Gale Gipson

Lake Oswego

Thank you, Chamber

The Friends of the Rogerson Clematis Collection would like to say a big thank-you to the Lake Oswego Chamber of Commerce for recommending that we receive a Clackamas County Tourism Community Partnership Grant for $3,500.

We will use the grant funds to increase awareness of the Rogerson Clematis Garden at Luscher Farm to draw visitors from outside the local community and encourage them to spend time in Lake Oswego and Clackamas County and to support our hotels, restaurants and local merchants and businesses when they visit the garden.

The Rogerson Clematis Garden has been developed over the last 10 years to save one of North America’s most comprehensive collections of the genus Clematis, amassed by a gentleman named Brewster Rogerson. The collection holds over 700 taxa and more than 1,600 plants, displayed in a one-acre botanical garden around the Luscher farmhouse.

Our all-volunteer efforts to replace an overgrown field of thistles have resulted in a botanical and horticultural oasis for all who visit.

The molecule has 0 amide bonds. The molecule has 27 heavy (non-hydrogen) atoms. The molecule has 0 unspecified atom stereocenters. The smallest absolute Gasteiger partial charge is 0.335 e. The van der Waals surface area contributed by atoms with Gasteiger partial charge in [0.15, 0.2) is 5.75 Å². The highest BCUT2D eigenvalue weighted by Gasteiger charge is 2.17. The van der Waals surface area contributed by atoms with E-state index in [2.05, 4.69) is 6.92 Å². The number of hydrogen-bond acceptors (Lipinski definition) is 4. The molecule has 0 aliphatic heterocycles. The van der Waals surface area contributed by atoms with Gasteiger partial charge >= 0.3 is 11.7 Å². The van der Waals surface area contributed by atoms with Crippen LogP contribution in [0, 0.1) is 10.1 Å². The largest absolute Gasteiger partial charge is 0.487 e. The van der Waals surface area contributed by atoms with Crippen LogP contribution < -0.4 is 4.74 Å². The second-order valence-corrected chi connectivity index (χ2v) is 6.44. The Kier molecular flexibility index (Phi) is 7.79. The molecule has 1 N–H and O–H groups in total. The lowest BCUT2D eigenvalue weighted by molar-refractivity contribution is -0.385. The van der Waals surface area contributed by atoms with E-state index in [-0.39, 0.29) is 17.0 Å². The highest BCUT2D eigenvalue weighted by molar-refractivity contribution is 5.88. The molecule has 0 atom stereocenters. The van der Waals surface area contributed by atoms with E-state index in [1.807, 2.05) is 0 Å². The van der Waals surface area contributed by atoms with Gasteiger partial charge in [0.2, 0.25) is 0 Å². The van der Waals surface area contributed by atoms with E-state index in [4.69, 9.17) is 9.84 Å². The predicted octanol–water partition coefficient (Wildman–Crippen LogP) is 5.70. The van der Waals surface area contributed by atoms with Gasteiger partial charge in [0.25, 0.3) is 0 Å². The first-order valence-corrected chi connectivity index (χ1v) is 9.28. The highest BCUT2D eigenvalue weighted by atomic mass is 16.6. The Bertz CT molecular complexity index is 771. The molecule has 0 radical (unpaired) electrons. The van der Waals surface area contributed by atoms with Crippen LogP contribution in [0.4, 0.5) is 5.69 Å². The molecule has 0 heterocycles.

Having a garden like this in Lake Oswego improves our quality of life and creates more conditions for business success in our community. The Rogerson Clematis Garden helps ensure that the City of Lake Oswego remains a wonderful place to live, work and play.

Thank you, Chamber.

Nancy Gronowski

president, Friends of the Rogerson Clematis Collection

What binds us all

Many thanks for your wonderful article featuring United by Music (“United by a desire to challenge assumptions,” June 2). It is simply amazing to read about the good that is being expressed in the world.

It is especially heartening to know that those with challenges are the ones reaching out to share what binds them and all of us: MUSIC!

Glyndon Ruth Kimbrough

Lake Oswego

Job well done

The League of Women Voters of Clackamas County would like to thank the Ad Hoc Tree Committee for its year-long dedication to the task of helping implement the City Council’s goal “to identify better ways to meet the intent of the Tree Code while responding to residents’ desire for less-stringent regulation.”